Before he turned twenty, Evans had made a reputation as an editor. In April 1824, Evans and L. B. Butler-another former member of the New York union-arranged with Searing to use his shop and equipment to publish the Museum and Independent Corrector while both continued to perform wage labor at Searing's shop. At least into July, they issued what one scholar described as a "chatty free thought paper" twice a week. In its columns, short, sharp philosophical and political jabs punctuated the usual matter of a small-town newspaper. An unusually long piece riddled with the puns so popular among printers reported the unionization of London tailors. Another recounted a "dialogue" among merchants who discussed the fine points of watering rum, putting sand into sugar, wetting tobacco for weight, adding chemicals to freshen stale beer, and ending with one businessman's suggestion: "Then let's go to prayers!" The Independent Corrector caught the collective eye of the New York City freethinkers.
At their invitation, Evans came to New York, where he spent "about eleven months of a rather irregular bachelor's life in an attic up some half a dozen flight of stairs" while tirelessly encouraging the interest of freethinkers in social reform. Evans published the arguments of a materialist and a deist over the immortality of the soul but editorially suggested that the immediate social and political tasks should have more importance than speculative and insoluble debates. Thereafter, "George H. Evans Printing Co." published the Correspondent. By the 1828 collapse of that paper, Evans issued the Free Enquirer on behalf of the Owenites Frances Wright and Robert Dale Owen, the son of the British communitarian; he became one of the mainstays at their "Hall of Science" on the Bowery. The following year, freethinkers sympathetic to Owen helped lead the first political labor movements in world history, and Evans launched his weekly Workingman's Advocate.
A workingmen's party at New York formed in 1829 around "Agrarian" concerns. That spring, employers in the building trades proposed extending the ten-hour workday (won over twenty years earlier), and the city's other organized trades rallied to their support. Thomas Skidmore, a Connecticut inventor-and-sometimes-carpenter, persuaded a citywide mass meeting to adopt his "Agrarian Resolves," warning that those with power and wealth held them at the sufferance of the community, most of which had little of either and would, in self-protection, be justified in redistributing that power and wealth. The approach won the active support of Paine's old friend Alexander Ming, whose son Alexander Ming Jr. printed Skidmore's book The Rights of Man to Property! Encouraged by the showing of the Philadelphia Workies, the New York Workingmen's Party and did quite well in the fall elections. However, the party soon destroyed itself in a series of major splits. The pressures of the 1832 presidential election devastated the remnants, subsuming into the Democratic Party the largest surviving faction, around Evans's Daily Sentinel.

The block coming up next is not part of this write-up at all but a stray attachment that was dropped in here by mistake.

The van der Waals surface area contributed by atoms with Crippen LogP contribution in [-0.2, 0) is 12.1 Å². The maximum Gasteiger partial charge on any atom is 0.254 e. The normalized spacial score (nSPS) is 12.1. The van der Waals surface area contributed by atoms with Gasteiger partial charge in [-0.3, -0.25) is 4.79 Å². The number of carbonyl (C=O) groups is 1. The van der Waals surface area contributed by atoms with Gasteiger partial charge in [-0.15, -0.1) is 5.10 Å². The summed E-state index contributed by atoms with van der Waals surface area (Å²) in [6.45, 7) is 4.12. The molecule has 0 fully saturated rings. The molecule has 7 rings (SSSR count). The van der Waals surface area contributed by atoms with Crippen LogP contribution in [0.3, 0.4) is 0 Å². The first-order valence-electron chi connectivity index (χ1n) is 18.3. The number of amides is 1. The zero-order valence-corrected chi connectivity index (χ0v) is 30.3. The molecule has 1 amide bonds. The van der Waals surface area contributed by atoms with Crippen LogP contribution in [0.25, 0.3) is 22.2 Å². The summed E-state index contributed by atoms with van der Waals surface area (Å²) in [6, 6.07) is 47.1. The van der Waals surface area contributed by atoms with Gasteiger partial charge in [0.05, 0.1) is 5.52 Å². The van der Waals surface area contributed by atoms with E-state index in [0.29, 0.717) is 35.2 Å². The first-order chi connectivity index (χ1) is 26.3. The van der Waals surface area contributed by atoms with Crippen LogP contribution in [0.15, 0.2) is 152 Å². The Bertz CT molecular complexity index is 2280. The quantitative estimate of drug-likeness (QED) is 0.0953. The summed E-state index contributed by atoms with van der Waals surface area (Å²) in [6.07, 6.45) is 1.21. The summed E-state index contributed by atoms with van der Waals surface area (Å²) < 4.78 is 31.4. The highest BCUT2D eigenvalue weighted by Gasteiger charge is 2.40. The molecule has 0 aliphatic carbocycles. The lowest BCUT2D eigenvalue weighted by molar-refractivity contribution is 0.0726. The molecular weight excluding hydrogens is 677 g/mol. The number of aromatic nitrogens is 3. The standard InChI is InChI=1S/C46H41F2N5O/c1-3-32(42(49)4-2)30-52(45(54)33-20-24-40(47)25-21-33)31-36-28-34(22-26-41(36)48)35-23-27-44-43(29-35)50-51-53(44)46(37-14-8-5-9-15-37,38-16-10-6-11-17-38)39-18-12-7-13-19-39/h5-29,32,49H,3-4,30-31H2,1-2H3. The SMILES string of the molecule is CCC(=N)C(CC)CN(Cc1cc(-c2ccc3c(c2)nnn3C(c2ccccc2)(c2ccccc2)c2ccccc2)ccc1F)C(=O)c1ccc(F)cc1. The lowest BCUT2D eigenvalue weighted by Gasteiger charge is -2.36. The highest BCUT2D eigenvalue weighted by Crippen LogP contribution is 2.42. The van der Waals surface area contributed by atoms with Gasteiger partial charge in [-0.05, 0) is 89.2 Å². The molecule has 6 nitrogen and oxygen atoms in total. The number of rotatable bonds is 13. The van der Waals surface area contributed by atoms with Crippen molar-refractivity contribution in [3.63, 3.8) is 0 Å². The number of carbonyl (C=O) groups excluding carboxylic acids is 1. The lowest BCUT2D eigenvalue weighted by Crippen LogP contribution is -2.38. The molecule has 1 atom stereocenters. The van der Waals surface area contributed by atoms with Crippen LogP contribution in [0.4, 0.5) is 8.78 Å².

Thereafter, workingmen mingled trade unionism with their politics. Evans's friend John Windt-with the help of Samuel Huestis of the old Society for Promoting Communities-established a new printers' union, which called the 1833 citywide convention of the crafts that launched a new General Trades' Union (GTU). Under the presidency of another printer, Ely Moore, it grew to some twenty-one societies with over four thousand members in the city, Brooklyn, and Newark. With Moore publicly associated with the Democratic club at Tammany Hall, the hostile Courier and Enquirer suggested that employers dismiss workers favorable to Jackson, and Windt was one of those who lost his job. Democratic defeat in the spring 1834 municipal elections left the party's hopes dependent on its ability to mobilize working-class voters.
However, trade unionists and former "Workies" had formulated a peculiarly antimonopolist version of Democratic politics. For them, Jackson's veto of the Second Bank of the United States did not merely cancel privileges granted a specific business but mandated a general opposition to all chartered monopolies, including those in New York regularly supported by Democrats. In response, Tammany ran Moore for Congress and fielded an assembly ticket pledged to oppose further monopolies if sent to Albany. In Moore's absence, leadership of the GTU fell to John Commerford, the New York-born leader of both the cabinet and chairmakers union, the Brooklyn Workies. Although Commerford claimed to be a loyal Jacksonian like Moore, his partisan loyalty depended entirely on what he perceived to be best for his labor constituency. Under Commerford, New York's GTU pursued joint action with the New England Association of Farmers, Mechanics, and Other Workingmen under freethinkers and labor reformers such as Josiah Mendum and Horace Seaver of Massachusetts, Dr. Charles Douglas of Connecticut, and Seth Luther of Rhode Island. Their short-lived National Trades' Union represented the first such venture on such a scale.